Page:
We crossed back over the bridge to start making our way back to the Metro Station we had emerged from earlier that day. Along our route, we passed Saint Chappelle with its stunning stained glass windows, the Palace of Justice, and the massive building next to it, the Prison where Marie Antoinette was held until her execution in 1793.
There is a striking feature on the outside face of the imposing Corner Tower of the Prison – a massive, fancy, and commanding clock.
Since 1371, the Clock Tower has housed this extraordinary clock. Initially, its primary purpose was to help the people regulate their activities during the day and night. A couple of 100 years later, it was enhanced by gilding, and a multicolored face was also added and surrounded with allegories of Law and Justice.
A Latin inscription is found below the clock, which when translated, says, “This mechanism, which divides time into perfectly equal twelve hours, helps you to protect justice and defend the law.” It’s a fine specimen of a clock, that’s for sure.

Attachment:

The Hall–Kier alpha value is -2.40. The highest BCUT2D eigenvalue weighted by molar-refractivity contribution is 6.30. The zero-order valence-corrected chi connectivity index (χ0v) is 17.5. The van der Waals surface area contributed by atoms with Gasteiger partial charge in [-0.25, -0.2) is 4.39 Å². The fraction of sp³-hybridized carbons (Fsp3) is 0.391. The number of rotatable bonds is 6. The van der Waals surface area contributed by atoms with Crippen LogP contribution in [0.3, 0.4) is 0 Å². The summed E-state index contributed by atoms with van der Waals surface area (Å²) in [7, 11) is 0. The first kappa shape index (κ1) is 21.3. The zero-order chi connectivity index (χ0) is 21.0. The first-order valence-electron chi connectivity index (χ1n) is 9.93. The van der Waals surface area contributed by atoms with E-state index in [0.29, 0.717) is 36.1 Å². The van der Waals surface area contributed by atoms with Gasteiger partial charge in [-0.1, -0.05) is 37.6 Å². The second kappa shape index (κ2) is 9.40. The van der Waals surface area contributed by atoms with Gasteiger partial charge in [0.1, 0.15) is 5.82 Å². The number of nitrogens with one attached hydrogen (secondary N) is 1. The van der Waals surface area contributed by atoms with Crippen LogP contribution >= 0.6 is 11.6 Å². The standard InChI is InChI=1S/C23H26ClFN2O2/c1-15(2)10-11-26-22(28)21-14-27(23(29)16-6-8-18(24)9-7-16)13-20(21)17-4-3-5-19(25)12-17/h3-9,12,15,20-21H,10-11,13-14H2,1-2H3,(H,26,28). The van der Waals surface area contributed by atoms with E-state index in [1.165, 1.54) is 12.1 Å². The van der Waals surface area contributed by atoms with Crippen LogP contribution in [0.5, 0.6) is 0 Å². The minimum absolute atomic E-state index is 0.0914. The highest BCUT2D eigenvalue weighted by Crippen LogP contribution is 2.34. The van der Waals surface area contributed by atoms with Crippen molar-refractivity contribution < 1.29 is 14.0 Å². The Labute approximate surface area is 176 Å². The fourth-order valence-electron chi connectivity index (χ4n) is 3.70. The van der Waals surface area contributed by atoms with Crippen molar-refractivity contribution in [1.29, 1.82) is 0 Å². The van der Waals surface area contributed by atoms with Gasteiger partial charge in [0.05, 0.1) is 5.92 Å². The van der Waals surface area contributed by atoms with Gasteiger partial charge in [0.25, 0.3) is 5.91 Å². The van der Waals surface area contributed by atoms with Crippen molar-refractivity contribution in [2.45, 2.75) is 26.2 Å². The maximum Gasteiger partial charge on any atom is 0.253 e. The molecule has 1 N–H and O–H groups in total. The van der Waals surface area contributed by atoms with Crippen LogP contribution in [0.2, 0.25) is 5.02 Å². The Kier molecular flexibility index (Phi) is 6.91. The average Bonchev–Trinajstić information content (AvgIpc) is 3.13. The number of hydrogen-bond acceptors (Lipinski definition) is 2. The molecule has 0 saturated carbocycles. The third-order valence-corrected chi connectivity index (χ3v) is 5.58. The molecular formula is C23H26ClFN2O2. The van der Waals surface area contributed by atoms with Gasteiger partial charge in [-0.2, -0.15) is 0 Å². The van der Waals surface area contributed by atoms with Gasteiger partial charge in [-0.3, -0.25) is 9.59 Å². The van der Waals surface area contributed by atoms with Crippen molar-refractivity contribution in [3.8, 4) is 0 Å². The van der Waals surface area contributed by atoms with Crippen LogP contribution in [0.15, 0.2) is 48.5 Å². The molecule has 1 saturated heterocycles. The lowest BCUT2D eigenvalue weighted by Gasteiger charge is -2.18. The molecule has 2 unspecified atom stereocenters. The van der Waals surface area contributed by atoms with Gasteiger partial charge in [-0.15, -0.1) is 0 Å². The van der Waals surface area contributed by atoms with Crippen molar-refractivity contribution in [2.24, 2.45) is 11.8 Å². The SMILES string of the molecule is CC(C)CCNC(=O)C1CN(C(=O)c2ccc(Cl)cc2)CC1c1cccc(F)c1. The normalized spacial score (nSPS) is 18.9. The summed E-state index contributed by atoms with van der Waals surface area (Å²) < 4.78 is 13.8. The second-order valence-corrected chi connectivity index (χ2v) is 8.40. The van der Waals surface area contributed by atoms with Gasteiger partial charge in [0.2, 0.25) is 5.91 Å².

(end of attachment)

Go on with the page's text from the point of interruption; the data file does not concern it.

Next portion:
Just across the street from the clock and the Palace of Justice is the plaza leading to the Cité Metro station, where we had emerged a few hours earlier.
In the morning, when we first arrived, we had wandered through stalls that were set up as a marketplace that had all kinds of cute little birds for sale. Grace is enamored with animals of any ilk, so naturally, she was drawn to these sweet small avian specimens that were so close and approachable.
In the early evening hours, once we were back at our hostel and rested a bit from our adventure, we went back outside on the lively streets of Montmarte in search of a gluten-free creperie we discovered was nearby. Just as the map stated, it was only a block or two away, and we were soon cozied up to a sidewalk cafe table, ordering our dinner crepes and enjoying a refreshing smoothie.
Absolutely stuffed after consuming those lovely crepes, we slowly sauntered back to the hostel, admiring Sacre Coeur and some entertaining graffiti artwork on buildings along the way.
Yet another satisfying day of discovery in a new environment and culture, just what traveling is all about, the experiences!